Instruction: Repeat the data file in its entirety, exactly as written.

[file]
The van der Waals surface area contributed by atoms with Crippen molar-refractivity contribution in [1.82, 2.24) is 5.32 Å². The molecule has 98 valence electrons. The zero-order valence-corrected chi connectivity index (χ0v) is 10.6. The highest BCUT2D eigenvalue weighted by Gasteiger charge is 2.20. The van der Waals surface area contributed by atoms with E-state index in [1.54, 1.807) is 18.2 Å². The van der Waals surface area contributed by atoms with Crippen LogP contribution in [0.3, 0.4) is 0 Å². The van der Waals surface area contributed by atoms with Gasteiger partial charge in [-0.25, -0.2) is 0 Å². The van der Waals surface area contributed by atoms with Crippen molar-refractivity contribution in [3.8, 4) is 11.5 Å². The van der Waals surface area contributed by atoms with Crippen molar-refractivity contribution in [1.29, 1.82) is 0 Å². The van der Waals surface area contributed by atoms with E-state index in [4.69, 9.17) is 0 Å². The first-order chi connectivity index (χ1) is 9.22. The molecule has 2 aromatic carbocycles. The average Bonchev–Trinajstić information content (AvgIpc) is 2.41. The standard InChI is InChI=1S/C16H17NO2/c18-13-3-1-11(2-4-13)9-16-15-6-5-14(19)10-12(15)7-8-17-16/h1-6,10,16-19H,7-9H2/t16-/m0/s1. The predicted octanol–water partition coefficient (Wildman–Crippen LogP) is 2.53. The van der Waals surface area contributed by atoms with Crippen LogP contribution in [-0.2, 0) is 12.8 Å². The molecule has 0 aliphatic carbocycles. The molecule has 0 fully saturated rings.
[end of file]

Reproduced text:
The van der Waals surface area contributed by atoms with Crippen molar-refractivity contribution in [1.82, 2.24) is 5.32 Å². The molecule has 98 valence electrons. The zero-order valence-corrected chi connectivity index (χ0v) is 10.6. The highest BCUT2D eigenvalue weighted by Gasteiger charge is 2.20. The van der Waals surface area contributed by atoms with E-state index in [1.54, 1.807) is 18.2 Å². The van der Waals surface area contributed by atoms with Crippen LogP contribution in [0.3, 0.4) is 0 Å². The van der Waals surface area contributed by atoms with Gasteiger partial charge in [-0.25, -0.2) is 0 Å². The van der Waals surface area contributed by atoms with Crippen molar-refractivity contribution in [3.8, 4) is 11.5 Å². The van der Waals surface area contributed by atoms with Crippen molar-refractivity contribution in [1.29, 1.82) is 0 Å². The van der Waals surface area contributed by atoms with E-state index in [4.69, 9.17) is 0 Å². The first-order chi connectivity index (χ1) is 9.22. The molecule has 2 aromatic carbocycles. The average Bonchev–Trinajstić information content (AvgIpc) is 2.41. The standard InChI is InChI=1S/C16H17NO2/c18-13-3-1-11(2-4-13)9-16-15-6-5-14(19)10-12(15)7-8-17-16/h1-6,10,16-19H,7-9H2/t16-/m0/s1. The predicted octanol–water partition coefficient (Wildman–Crippen LogP) is 2.53. The van der Waals surface area contributed by atoms with Crippen LogP contribution in [-0.2, 0) is 12.8 Å². The molecule has 0 aliphatic carbocycles. The molecule has 0 fully saturated rings.